We are increasingly making the Liberal Arts component applied to the individual study programs. For example, we attempt to help nursing students see how their Liberal Arts studies particularly equip them to be the best possible nurses. Some courses are more directly applicable than others, but all will help to provide a holistic education.

FACULTY MEMBER

Adriani Gunawan, M.M.

Director of Administration Conservatory of Music & Faculty of Liberal Arts

Earning multiple bachelor's degrees in Management and Education in Australia, Adriani furthered her master's studies in Early Childhood and in School Management in Indonesia. As co-founder of a kindergarten, she has over 10 years of marketing and management experience in multi-national companies and over 20 years of experience in the education field.

Drs. Gandadinata Thamrin, M.A., M.M., D.Min.

Deputy Department of Language and Life Skills

He graduated in 1991 from Atma Jaya Yogayakarta University then continued his Magister Management in GS Fame Institute in 1998, Magister of Arts of Sekolah Tinggi Amanat Agung Jakarta in 2003, Magister of Arts in Counseling (STT Jaffray) in 2017 and Doctor Ministry of STT Cipanas in 2018. Besides, he was also member of Yayasan STT Amanat Agung for the period of 2011 to 2015, had 20 years working experience as Plant Manager and Production Manager in manufacturing industry, and had experiences in Skit Management and Arts. He also has interest in family counselling, Logotherapy and reptile.

Alexander Aur, M.A.

Dra. Christina Purwanti, M.Pd.

Drs. Daniel Suryono Said, M.Pd.

Desman Berkati Larosa, M.Th.

Fery Alexander Pasang, S.Th., M.A.

Dr. Hananto, S.Pd., M.A.

Irene Rebecca Angela Tobing, S.Pd., M.Sc., Ph.D

Jonter Pandapotan Sitorus, M. Pd.

Junry Jan Alow, S.Th., M.Div., M.Th., D.Min(C)

Kusman Sudarja, M.Pd.

Martianus Zega, S.Th., M.Min.

Pieter Maspaitella, S.Th., M.Div.

Rudy Hartono, M.Th.

Tikno Iensufiie, S.T., M.Pd., M.A.

Matthew R. Malcolm, Ph.D.

Executive Dean of Faculty of Liberal Arts

Matthew Malcolm graduated with honours from the Australian College of Theology before gaining a Ph.D in New Testament from the University of Nottingham, UK. After working in theological education in Australia he joined the Faculty of Liberal Arts at UPH in 2016, becoming the Dean in 2017. At this time he was also completing an M.Ed at the University of Western Australia. Dr. Malcolm has published several books in the field of biblical interpretation, and continues to conduct research in the areas of biblical interpretation and liberal arts education. He sees the Faculty of Liberal Arts as providing a crucial educational foundation for UPH students, and he strives to enable students to fulfill their God-given potential in their lives and studies.

Richard Anselmus Poeh, S.S., M.Hum.

Deputy Department of Theology and Philosophy

Richard holds a master degree in English Language Studies from Universitas Sanata Dharma (Yogyakarta). His area of specialization is literature, with special interest on the relation between Christian worldview and teaching literature. He also has a passion in apologetics, as it is perceived as the logical consequence of being Christian and scholar.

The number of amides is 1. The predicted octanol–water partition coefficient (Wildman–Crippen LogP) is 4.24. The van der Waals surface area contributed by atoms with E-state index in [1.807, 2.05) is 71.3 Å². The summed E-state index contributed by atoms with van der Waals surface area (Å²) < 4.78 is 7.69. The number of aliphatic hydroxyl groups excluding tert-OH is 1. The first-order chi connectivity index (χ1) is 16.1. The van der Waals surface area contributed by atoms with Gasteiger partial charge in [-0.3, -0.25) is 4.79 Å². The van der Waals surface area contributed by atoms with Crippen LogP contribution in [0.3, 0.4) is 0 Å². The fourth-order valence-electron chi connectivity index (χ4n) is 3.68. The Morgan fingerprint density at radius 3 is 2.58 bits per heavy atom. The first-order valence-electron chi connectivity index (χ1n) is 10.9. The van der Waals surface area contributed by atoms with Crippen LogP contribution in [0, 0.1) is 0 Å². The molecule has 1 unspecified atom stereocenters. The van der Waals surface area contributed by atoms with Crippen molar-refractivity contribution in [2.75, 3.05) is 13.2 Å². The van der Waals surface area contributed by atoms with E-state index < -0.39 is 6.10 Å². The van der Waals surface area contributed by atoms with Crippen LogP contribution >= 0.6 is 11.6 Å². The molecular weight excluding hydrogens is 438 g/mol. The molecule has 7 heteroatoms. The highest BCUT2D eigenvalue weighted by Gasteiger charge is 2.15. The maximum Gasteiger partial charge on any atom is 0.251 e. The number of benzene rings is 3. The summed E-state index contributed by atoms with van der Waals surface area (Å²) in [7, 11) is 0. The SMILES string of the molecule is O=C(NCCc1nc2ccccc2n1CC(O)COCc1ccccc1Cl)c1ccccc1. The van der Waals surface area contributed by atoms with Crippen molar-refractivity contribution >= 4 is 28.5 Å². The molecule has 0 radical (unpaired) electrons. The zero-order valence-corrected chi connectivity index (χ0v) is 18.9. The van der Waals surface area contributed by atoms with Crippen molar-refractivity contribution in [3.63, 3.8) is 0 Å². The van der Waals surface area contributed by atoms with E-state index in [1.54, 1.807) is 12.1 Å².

Aloysius Prasetya Adiseputra, M.A.

Dra. Clara Evi C. Citraningtyas, M.A., Ph.D.

David Tobing, S.TP., M.Hum.

Dra. Devy Stany Walukow, M.Hum., M.Si.

Dr. Phil Fitzerald Kennedy Sitorus, S.Sos., S.Fil.

Hanna Suteja, S.Pd., M.Hum.

Jessica Novia Layantara, M.Th.

Joshua Hutauruk, B.A., M.B.A.

Karnelasatri, M.Si.

Dr. Drs. Laba Sinuor Yosephus, S.S., M.Hum.

Noveliza Rudyolindy Theodora Tepy, S.Pd., M.Pd.

Rieswan Pangawira Kurnia, S.T., M.Sc., M.Pd.

Ir. Setiawan Sutanto, M.Div.

Heri Yulianto, S.Th.

Head of Faculty of Liberal Arts

After finishing his Theology study in South East Asia Seminary (Seminari Alkitab Asia Tenggara) in 2009, currently Mr. Yulianto is in the final process of getting his Magister of Ministry from Amanat Agung Seminar (Sekolah Tinggi Teologia Amanat Agung). In UPH, he has been involved in academic activities as lecturers and ministry to students.

Agnes Sutekno, S.T., M.A.

Binsar Sihite, M.A.

Daniel Lee Kim, M.Div., Th.M., Ph.D.

Deni Citra Damai Telaumbanua, M.Th.

Ferdinandus Butarbutar, M.Th.

Dr. Fransisco Budi Hardiman

Hendra Thamrindinata, S.Si., M.Div., M.A.(Th.)

Dr. Jonathan David King

Junius Hardy, S.T., M.T., M.A.

Kristina Untari Setiawan, M.M.

Maria Bernadetta Rini Wahyuningsih, S.P., M.Si., M.Ed., Ph.D.

Paulus Heru Wibowo Kurniawan, S.S., M.Sn.

Drs. Roedy Silitonga, M.A.E., M.Th.

Dr. Drs. Thomas T. Pureklolon, M.Ph., M.M., M.Si.

Frequently Asked Questions

At UPH, we seek to provide a world-class holistic education. This means that you need broad academic foundations, as well as the development of skills and behaviours that can be applied across different areas of life and employment. We don't want to only supply you with academic information; we want to change your life.

Liberal arts education does have a strong history in the West, but Asian cultures - including Indonesia - also have an important history of the general and broad education in both knowledge and character. Our curriculum includes distinctively Indonesian components, such as the study of Pancasila, Asian literature, Indonesian aesthetics, and other topics.

Yes. Employers in the 21st Century are very eager to find candidates who have transferable "soft" skills in areas such as communication, intercultural competence, critical thinking, and reflective skills. We cover all of these in our Liberal Arts curriculum.

No. We have different streams in our Liberal Arts curriculum for those who identify officially as Christian/Catholic, and for those who identify officially with other religions. In all of our courses, students are encouraged to reflect on how their studies relate to themselves personally, but we do not presume that all students are personally Christian, and we do not force you to become Christian. We respect your space to make your own decisions about personal belief.

No; there is a carefully curated set of courses, which we have put together to provide the best possible educational foundations. All students follow the same pathway, depending on their stream (Christian or non-Christian). However, if non-Christian students wish to pursue the Christian stream, they may.

We are increasingly making the Liberal Arts component applied to the individual study programs. For example, we attempt to help nursing students see how their Liberal Arts studies particularly equip them to be the best possible nurses. Some courses are more directly applicable than others, but all will help to provide a holistic education.